ds106 is ramping up, and Michael Branson Smith is going deeper in thought with the idea of the animated GIF:
Iâ€™m a big lover of the animated GIF having created dozens as bits of reflection on cinematic moments, film posters and comic book covers. These animations are all fabulous homages to stories I love.
But Iâ€™ve also really enjoyed discovering how the animated GIF became an extension of traditional photography using subtle bits of animation. Theyâ€™re perfect loops of moments in time, animated still lives. Amazingâ€¦
Watch her hair and dress flow endlessly, while her eyes hold a perfect stare. Donâ€™t blink. Yes itâ€™s an amazing piece of craftsmanship, definitely a smooth Photoshopper behind this animated loop. I credit their ability, but it doesnâ€™t inspire me.
This is what I believe the cinem(gram)graph needs to celebrate â€“ this impishness, raucousness. I love the impossible people are discovering in this medium.
So never mind the endless perfect moment, loop a portal into the impossible.
He’s right on- I was looking at the gallery of some of the premiere people who have raised the craft to a new level .. and while gorgeous and perfect… they feel cold. Lifeless. Stepford-ish. Waifs with wispy hair and sleeves fluttering.
I’m giving Michael’s ideas dome more though into how to go about this. I still enjoy the approach of making a GIF from a series of photos (most of the so called tutorials suggest doing it from video, but that is too easy IMHO, almost as cheap as using some app). The real craft of GIFfing to me is making it minimal- minimal number of frames, minimal color palettes, making them small1.
On yesterday’s visit to the Virginia Natural Bridge, everyone there as trying to get the whole natural thing to fill their camera, or those poses of “look at me and Aunt Belinda in front of George Washington’s initials”.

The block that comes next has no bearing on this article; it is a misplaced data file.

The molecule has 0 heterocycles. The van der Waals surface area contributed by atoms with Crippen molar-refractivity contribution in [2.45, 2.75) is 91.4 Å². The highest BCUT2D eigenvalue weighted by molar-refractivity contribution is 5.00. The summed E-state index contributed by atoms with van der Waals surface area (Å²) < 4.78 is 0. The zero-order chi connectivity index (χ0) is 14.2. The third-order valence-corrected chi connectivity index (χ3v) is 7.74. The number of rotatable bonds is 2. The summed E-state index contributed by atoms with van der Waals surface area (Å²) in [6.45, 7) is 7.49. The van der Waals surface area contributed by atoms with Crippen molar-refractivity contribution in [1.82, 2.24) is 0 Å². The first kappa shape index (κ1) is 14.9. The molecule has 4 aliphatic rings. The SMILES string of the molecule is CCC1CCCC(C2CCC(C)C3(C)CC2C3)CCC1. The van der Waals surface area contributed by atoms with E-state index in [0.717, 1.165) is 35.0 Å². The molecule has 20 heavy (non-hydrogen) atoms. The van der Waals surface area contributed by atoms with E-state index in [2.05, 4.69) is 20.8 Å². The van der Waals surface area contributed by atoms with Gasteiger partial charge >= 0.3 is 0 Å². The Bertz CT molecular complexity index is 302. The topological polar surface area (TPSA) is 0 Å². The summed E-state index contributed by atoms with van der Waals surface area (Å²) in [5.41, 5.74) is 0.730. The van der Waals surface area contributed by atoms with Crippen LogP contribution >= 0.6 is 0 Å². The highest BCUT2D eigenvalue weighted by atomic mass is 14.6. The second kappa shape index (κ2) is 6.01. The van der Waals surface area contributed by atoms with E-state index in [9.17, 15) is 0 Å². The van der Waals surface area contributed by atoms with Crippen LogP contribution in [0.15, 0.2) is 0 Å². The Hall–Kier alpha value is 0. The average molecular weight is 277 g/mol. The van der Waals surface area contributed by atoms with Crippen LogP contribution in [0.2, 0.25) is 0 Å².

I was looking at the watercolor-like reflections of the arch in the water, and it told me of motion:
This was done in the way IO have done photo gifs before; I had 4 photos, but in looping, it looked stuttery at the repeat point. So in the photoshop animation frame I copied frame 3 (use the menu on the top tight corner), clicked on the last frame, and clicked paste- this gave me the option to paste it after the last frame. I then copies frame 2 and did the same. So now I had this series:
1 – 2 – 3 – 4 – 3 – 2
which would be a full reversal in animated form.
It’s kind of pretty, but not really far into the impossible. But its only 257kb (dropping the colors form 128 to 32 chopped it down from 500+k)
For my next trick, I decided to see what I could animate from this single photo, a sad clown from the last putt of an abandoned miniature golf course:
Now one thing I could have played with might be a ghostly ball rolling up the rame and into the magic hole – I just thought of that, maybe I will do it.
But I then thought of animating just the eye- so I lasso-ed a selection pasted into a new frame, and used the Puppet Transform tool (never used before) to squeeze the eye down. That was okay, the eye sort of blinked, but so what?
What would make it work as the tear- I did not even see it until I zoomed in, so I made two more copies and moved it down the cheek.
This one is only 127kb since the 2 layers of movement are just small bits, not full frames. GIFs compress well when there is not a lot of small pixel to pixel changes.
This was really just an experiment, but now I am revved to think about how I can generate animation from single frames or photos. Copying bits of layers, using the magic brush and this Puppet Transform tool has me inspired.
More impossible2, bring it on.
1 I’ve had Steve Martin on my mind since Gardner Campbell and I snorted the whole drive in to Virginia Tech while listening to his classic old stuff. I saw him in like 1979 at Merriwether Post Pavilion
2 “to shove a Cadillac up your nose” ibid
3 I am totally ripping off Tom Woodward on the use of snarky footnotes.
More GIFing with Photos: loop a portal into the impossible by CogDogBlog, unless otherwise expressly stated, is licensed under a Creative Commons Attribution-ShareAlike 4.0 International License.